GOP drops scathing review of Afghanistan withdrawal, White House reacts
Republican lawmakers accused President Joe Biden Sunday of failing to properly prepare for last year’s Afghanistan withdrawal. In a report, GOP members of the House Foreign Affairs Committee said Biden left key decisions about civilian evacuations to the last minute and implied that U.S. troops should have stayed in the country longer.
“The Biden administration had largely wasted the four months since the president announced the full withdrawal, failing to adequately plan for the anticipated Taliban takeover,” the panel wrote.
Biden’s team swung back at the report in a memo defending the withdrawal that was leaked to Axios. In the document, which is reportedly meant to be circulated on Capitol Hill, a National Security Council spokesperson argued that the “partisan” interim report “is riddled with inaccurate characterizations, cherry-picked information, and false claims.” The memo pins the blame for any issues on former President Donald Trump’s 2020 agreement with the Taliban and contends that staying in Afghanistan was not an option.
“The President rejected the impossible notion that a so- called low-grade effort could have maintained a stalemate,” the spokesperson wrote. “There’s nothing low-grade, low-risk, or low-cost about any war – and there were no signs that even more time, funds, or even more importantly Americans at risk in Afghanistan, would have yielded different results.”
As the anniversary of the withdrawal approaches, the back-and-forth previews the battle lines that Republicans and Democrats will hold in the coming weeks as public fights over the operation continue. And, if the GOP wins the House in November, that debate could bleed well into 2022.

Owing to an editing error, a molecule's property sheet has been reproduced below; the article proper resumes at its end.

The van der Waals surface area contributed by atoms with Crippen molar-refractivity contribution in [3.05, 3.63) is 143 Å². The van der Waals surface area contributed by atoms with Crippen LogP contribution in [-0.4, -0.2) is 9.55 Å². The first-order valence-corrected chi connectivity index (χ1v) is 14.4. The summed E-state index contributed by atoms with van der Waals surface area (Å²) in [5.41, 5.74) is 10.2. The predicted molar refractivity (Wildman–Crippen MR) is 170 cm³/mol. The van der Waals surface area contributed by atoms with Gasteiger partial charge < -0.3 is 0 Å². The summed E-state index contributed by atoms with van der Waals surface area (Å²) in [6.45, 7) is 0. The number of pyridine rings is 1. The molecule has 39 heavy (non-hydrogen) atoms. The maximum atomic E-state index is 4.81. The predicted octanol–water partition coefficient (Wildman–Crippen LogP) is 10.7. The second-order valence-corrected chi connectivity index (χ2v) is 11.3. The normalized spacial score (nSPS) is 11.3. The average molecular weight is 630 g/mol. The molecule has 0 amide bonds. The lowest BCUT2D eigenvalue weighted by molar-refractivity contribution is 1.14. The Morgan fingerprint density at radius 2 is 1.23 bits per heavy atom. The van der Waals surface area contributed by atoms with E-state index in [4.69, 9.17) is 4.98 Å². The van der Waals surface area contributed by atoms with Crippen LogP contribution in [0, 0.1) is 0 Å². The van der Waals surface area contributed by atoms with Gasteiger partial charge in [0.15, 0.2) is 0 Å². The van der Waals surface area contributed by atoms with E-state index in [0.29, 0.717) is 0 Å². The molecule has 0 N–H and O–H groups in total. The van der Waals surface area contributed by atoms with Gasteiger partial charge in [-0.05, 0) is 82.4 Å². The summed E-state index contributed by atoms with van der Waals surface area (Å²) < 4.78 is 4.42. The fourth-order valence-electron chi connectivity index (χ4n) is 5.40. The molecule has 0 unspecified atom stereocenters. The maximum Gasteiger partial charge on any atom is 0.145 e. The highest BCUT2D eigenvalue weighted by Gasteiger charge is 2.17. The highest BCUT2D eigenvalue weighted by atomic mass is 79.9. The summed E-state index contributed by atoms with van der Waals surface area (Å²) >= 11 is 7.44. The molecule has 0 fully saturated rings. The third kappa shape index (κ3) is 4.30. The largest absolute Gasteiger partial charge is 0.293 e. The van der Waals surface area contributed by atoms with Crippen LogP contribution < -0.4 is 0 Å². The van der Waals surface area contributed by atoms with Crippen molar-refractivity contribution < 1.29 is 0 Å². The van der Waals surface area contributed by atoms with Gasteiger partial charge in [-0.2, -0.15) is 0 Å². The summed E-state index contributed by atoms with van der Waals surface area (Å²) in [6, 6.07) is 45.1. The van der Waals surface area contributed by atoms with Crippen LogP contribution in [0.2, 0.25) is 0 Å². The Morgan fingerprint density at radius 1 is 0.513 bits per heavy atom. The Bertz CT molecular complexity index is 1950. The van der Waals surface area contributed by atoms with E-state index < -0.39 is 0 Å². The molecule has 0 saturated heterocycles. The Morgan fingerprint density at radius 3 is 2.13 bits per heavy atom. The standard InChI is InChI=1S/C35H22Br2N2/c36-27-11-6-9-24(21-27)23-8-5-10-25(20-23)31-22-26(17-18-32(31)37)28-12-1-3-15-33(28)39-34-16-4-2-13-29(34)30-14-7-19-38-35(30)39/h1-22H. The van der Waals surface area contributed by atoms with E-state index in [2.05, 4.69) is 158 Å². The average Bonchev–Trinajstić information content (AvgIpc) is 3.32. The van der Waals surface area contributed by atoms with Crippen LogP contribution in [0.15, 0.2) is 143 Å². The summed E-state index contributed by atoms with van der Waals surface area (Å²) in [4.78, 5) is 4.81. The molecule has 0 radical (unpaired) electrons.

Another factor that will keep the discussion going is that each side has a point. On Biden’s side, he was no doubt right that Washington had a limited ability to create a sustainable government in Afghanistan, and another few months would have done little to change that. He also had his hands tied to some degree by the Trump-era Doha Agreement, which was widely criticized as short-sighted and half-baked.
On the other side, the GOP is on solid ground when it argues that the implementation of the withdrawal was a disaster. Republicans are also right to point out that Biden has failed to hold anyone accountable for that disaster, and it’s hard to defend the State Department’s decision to block requests to bring dozens of officials before the committee to testify about it.
As the bickering carries on in Washington, the situation continues to deteriorate on the ground in Afghanistan. The International Committee of the Red Cross reported today that more than half of Afghans are in need of humanitarian assistance, blaming the crisis on a wide range of factors including economic sanctions, a “paralyzed” banking system, and the long-term effects of decades of war in the country.
Of course, U.S. officials have the ability to alleviate at least two of those factors given that Washington has spearheaded the sanctions regime and currently holds billions of dollars in frozen Afghan central bank funds. According to many economists, that second policy has made it impossible for Afghan officials to manage their own economy, contributing to its collapse.
“The people of Afghanistan have been made to suffer doubly for a government they did not choose,” Nobel laureate Joseph Stiglitz and more than 70 other experts wrote in a recent open letter.
Unfortunately for the people of Afghanistan, the idea of changing either of those policies is so controversial in Washington that it’s rarely even brought up in the halls of power. And Biden has already ruled out releasing the central bank funds, according to the Wall Street Journal. For policymakers in the Beltway, it’s apparently easier to have partisan arguments about the past than it is to save lives in the present.